Tributes paid to former Reform chair Michael Grabiner, who dies aged 72

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Tributes paid to former Reform chair Michael Grabiner, who dies aged 72

Progressive movement's head between 2005-08 died after long battle with dementia, with Finchley Reform's rabbi Miriam Berger delivering heartfelt eulogy

Tributes have been paid to former Reform chair Michael Grabiner, who has died at the age of 71.

The progressive leader who headed the movement from 2005-08, and also served as its vice-president, passed away last week following a long battle with dementia.

Reform sent its “heartfelt condolences and best wishes to Mike’s wife, Jane, his siblings; Susan Goldsmith, Stephen and Robert Grabiner, together with his children and grandchildren, and wish them all long life.”

Grabiner, who was awarded a CBE in 2012 for his services to education, had been instrumental in creating the Jewish school JCoss, where he was a former trustee and Chair of Governors.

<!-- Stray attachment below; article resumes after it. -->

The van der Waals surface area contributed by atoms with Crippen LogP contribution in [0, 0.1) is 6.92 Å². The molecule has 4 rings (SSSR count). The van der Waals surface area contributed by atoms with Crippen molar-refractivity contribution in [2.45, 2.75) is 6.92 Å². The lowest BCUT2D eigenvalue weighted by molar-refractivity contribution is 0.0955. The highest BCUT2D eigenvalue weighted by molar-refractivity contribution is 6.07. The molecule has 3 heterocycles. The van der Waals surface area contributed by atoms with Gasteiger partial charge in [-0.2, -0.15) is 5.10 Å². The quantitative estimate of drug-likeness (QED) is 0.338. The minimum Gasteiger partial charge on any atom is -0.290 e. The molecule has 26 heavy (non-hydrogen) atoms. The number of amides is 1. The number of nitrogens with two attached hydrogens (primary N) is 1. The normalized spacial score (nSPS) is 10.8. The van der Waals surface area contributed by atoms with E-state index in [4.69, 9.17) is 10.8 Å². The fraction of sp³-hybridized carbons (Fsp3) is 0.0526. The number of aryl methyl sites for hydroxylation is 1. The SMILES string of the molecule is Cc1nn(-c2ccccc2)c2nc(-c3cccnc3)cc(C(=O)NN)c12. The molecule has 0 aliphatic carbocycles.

Although brought up in an Orthodox community, he joined Finchley Reform Synagogue, where got was married, and became more involved in the progressive movement inspired by Rabbis Tony Bayfield and Jeffrey Newman. He was also chair of the World Union for Progressive Judaism.

“Mike’s personal charm and temperament were instrumental in bringing people together and along with his capacity to give freely of his time, his influence within the Reform Movement will always be remembered. We will always remain deeply grateful for his passion and support for our Movement”, a statement said.

He was buried last Sunday at Western Cemetery, Bulls Cross Ride, Cheshunt, with shiva prayers taking place until Wednesday, including on Zoom.

Finchley Reform’s rabbi Miriam Berger led the eulogy service on Sunday, saying: “We’ve been losing Mike for a while; he was no longer the man we knew, loved, and admired.

“We knew this moment would come and we knew him being freed from this awful disease is what he would have wanted.”

She paid tribute to his achievements and said he “always had a firm vision, always knew the destination, knew where he needed to get the project, the business, the kids, the charity to, and rather than shouting or bullying his way to get there he gently corralled, guided, asked difficult questions, helped you think it was your idea, always taking those that needed to be brought along on the journey each step of the way.

“The tragedy today is that he reached his ultimate destination, like so many other less significant ones, far too early. He would have hated to be the person he had become and yet perhaps he knew his life’s work was complete.”

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